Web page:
The questionnaire was standardized to assure the quality and validity of the data and translated into the local language (Amharic) and was re-translated to English. All assessment team members were able to administer the questionnaires properly; a total of 5 days of rigorous training of enumerators and supervisors was given by the three authors. Before the actual data collection work, data collectors and supervisors carried out role-play practices and they filled the pre-test activities in the community other than target areas. Data collectors were responsible for filling out the data using mobile devices while supervisors checked the completeness and correctness of the filled data before sending it to the researchers. At the end of every data collection day, each questionnaire was examined for completeness and consistency by the supervisors and finally cross-checked by the researchers. A regular adjustment has been made for anthropometric measurements in each circumstance.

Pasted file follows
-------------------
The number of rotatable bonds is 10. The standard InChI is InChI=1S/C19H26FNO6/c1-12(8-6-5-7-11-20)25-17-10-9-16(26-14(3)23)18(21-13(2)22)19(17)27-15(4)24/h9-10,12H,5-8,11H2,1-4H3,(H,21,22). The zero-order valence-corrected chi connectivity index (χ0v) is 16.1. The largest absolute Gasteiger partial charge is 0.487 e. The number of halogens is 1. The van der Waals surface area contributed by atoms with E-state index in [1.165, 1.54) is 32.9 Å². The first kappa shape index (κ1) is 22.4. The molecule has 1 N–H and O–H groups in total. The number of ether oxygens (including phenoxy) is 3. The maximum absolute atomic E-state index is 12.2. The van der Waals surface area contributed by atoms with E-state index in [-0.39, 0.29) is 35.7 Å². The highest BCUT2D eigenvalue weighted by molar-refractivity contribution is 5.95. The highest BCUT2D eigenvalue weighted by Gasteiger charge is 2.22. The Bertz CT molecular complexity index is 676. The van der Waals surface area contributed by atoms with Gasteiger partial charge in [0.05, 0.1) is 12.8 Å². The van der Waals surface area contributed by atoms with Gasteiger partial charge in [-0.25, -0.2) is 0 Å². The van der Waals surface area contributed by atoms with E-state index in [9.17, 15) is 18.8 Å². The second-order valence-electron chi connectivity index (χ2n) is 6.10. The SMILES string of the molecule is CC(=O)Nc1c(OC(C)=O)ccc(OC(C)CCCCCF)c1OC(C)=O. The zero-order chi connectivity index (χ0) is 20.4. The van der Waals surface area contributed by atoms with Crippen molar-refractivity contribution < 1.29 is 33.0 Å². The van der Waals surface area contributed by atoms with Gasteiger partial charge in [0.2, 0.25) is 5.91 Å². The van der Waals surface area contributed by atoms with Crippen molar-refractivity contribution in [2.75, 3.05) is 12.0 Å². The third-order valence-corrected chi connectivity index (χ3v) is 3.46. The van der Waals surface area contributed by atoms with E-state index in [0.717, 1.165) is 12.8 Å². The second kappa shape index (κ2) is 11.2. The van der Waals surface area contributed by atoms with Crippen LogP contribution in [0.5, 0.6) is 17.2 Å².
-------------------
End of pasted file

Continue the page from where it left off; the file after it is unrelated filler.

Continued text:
The household socio-economic status (SES) was parameterized by the principal component analysis (PCA) method using house properties confirmed by the questionnaire: property owned, source of drinking water, type of toilet facility, and type of flooring, wall material, and roof material. The score in the first PCA component was used as an asset index of SES status for each household [18], and households were categorized into tertiles as poor, medium, and rich. The household food security status was assessed using the Household Food Insecurity Access Scale (HFIAS), and households were classified as food secure if it had not experienced any food insecurity conditions or had rarely worried about not having enough food, whereas food-insecure households were categorized as mild, moderate, and severe in accordance with the guidelines [19]. For data validation, Cronbach’s alpha coefficient, which is a measure of the internal consistency of a scale, was used to confirm the reliability of the HFIAS and the household SES measure. An alpha value of more than 0.7 indicated that the measure was acceptable.